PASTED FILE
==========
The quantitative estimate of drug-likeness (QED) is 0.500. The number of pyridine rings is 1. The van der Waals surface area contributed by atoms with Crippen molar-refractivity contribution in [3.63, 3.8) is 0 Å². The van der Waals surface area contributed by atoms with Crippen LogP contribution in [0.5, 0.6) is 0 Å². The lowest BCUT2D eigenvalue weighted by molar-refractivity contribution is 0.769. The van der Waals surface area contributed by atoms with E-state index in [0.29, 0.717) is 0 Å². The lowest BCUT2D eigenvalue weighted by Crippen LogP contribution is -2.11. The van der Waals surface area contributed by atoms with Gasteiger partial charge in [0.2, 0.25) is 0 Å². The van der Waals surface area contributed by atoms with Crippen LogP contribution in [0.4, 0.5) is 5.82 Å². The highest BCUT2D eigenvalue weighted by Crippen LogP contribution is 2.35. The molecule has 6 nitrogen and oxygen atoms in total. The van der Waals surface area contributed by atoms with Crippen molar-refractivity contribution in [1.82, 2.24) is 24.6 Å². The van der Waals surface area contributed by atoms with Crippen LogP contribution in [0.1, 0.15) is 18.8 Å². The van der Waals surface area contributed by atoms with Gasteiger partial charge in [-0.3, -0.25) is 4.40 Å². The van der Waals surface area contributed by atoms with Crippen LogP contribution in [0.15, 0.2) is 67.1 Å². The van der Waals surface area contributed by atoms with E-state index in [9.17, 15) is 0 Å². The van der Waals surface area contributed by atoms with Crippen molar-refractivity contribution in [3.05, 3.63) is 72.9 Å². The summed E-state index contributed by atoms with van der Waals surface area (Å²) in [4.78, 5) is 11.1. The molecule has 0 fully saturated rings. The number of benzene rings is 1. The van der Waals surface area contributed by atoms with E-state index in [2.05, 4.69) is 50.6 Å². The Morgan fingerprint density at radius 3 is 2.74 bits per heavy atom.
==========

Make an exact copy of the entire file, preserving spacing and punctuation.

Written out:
The quantitative estimate of drug-likeness (QED) is 0.500. The number of pyridine rings is 1. The van der Waals surface area contributed by atoms with Crippen molar-refractivity contribution in [3.63, 3.8) is 0 Å². The van der Waals surface area contributed by atoms with Crippen LogP contribution in [0.5, 0.6) is 0 Å². The lowest BCUT2D eigenvalue weighted by molar-refractivity contribution is 0.769. The van der Waals surface area contributed by atoms with E-state index in [0.29, 0.717) is 0 Å². The lowest BCUT2D eigenvalue weighted by Crippen LogP contribution is -2.11. The van der Waals surface area contributed by atoms with Gasteiger partial charge in [0.2, 0.25) is 0 Å². The van der Waals surface area contributed by atoms with Crippen LogP contribution in [0.4, 0.5) is 5.82 Å². The highest BCUT2D eigenvalue weighted by Crippen LogP contribution is 2.35. The molecule has 6 nitrogen and oxygen atoms in total. The van der Waals surface area contributed by atoms with Crippen molar-refractivity contribution in [1.82, 2.24) is 24.6 Å². The van der Waals surface area contributed by atoms with Crippen LogP contribution in [0.1, 0.15) is 18.8 Å². The van der Waals surface area contributed by atoms with Gasteiger partial charge in [-0.3, -0.25) is 4.40 Å². The van der Waals surface area contributed by atoms with Crippen LogP contribution in [0.15, 0.2) is 67.1 Å². The van der Waals surface area contributed by atoms with E-state index in [9.17, 15) is 0 Å². The van der Waals surface area contributed by atoms with Crippen molar-refractivity contribution in [3.05, 3.63) is 72.9 Å². The summed E-state index contributed by atoms with van der Waals surface area (Å²) in [4.78, 5) is 11.1. The molecule has 0 fully saturated rings. The number of benzene rings is 1. The van der Waals surface area contributed by atoms with E-state index in [2.05, 4.69) is 50.6 Å². The Morgan fingerprint density at radius 3 is 2.74 bits per heavy atom.